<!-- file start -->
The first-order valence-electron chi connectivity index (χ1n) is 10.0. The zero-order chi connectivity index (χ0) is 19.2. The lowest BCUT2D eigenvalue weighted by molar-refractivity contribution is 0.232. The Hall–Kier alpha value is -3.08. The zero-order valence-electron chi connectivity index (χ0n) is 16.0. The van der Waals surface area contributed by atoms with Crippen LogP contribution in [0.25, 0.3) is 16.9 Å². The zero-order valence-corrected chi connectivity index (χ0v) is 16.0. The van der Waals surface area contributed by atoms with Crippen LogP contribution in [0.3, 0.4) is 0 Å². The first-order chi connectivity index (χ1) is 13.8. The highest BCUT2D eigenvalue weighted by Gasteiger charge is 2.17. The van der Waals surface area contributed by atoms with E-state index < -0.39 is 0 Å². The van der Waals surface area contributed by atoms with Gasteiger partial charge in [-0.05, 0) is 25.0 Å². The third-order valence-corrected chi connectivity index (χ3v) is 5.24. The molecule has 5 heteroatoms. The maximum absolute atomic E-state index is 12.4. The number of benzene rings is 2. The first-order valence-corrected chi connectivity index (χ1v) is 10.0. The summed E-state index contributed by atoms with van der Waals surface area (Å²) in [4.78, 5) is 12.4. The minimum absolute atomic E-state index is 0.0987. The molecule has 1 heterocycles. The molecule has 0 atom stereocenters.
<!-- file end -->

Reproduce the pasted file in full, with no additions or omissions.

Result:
The first-order valence-electron chi connectivity index (χ1n) is 10.0. The zero-order chi connectivity index (χ0) is 19.2. The lowest BCUT2D eigenvalue weighted by molar-refractivity contribution is 0.232. The Hall–Kier alpha value is -3.08. The zero-order valence-electron chi connectivity index (χ0n) is 16.0. The van der Waals surface area contributed by atoms with Crippen LogP contribution in [0.25, 0.3) is 16.9 Å². The zero-order valence-corrected chi connectivity index (χ0v) is 16.0. The van der Waals surface area contributed by atoms with Crippen LogP contribution in [0.3, 0.4) is 0 Å². The first-order chi connectivity index (χ1) is 13.8. The highest BCUT2D eigenvalue weighted by Gasteiger charge is 2.17. The van der Waals surface area contributed by atoms with E-state index < -0.39 is 0 Å². The van der Waals surface area contributed by atoms with Gasteiger partial charge in [-0.05, 0) is 25.0 Å². The third-order valence-corrected chi connectivity index (χ3v) is 5.24. The molecule has 5 heteroatoms. The maximum absolute atomic E-state index is 12.4. The number of benzene rings is 2. The first-order valence-corrected chi connectivity index (χ1v) is 10.0. The summed E-state index contributed by atoms with van der Waals surface area (Å²) in [4.78, 5) is 12.4. The minimum absolute atomic E-state index is 0.0987. The molecule has 1 heterocycles. The molecule has 0 atom stereocenters.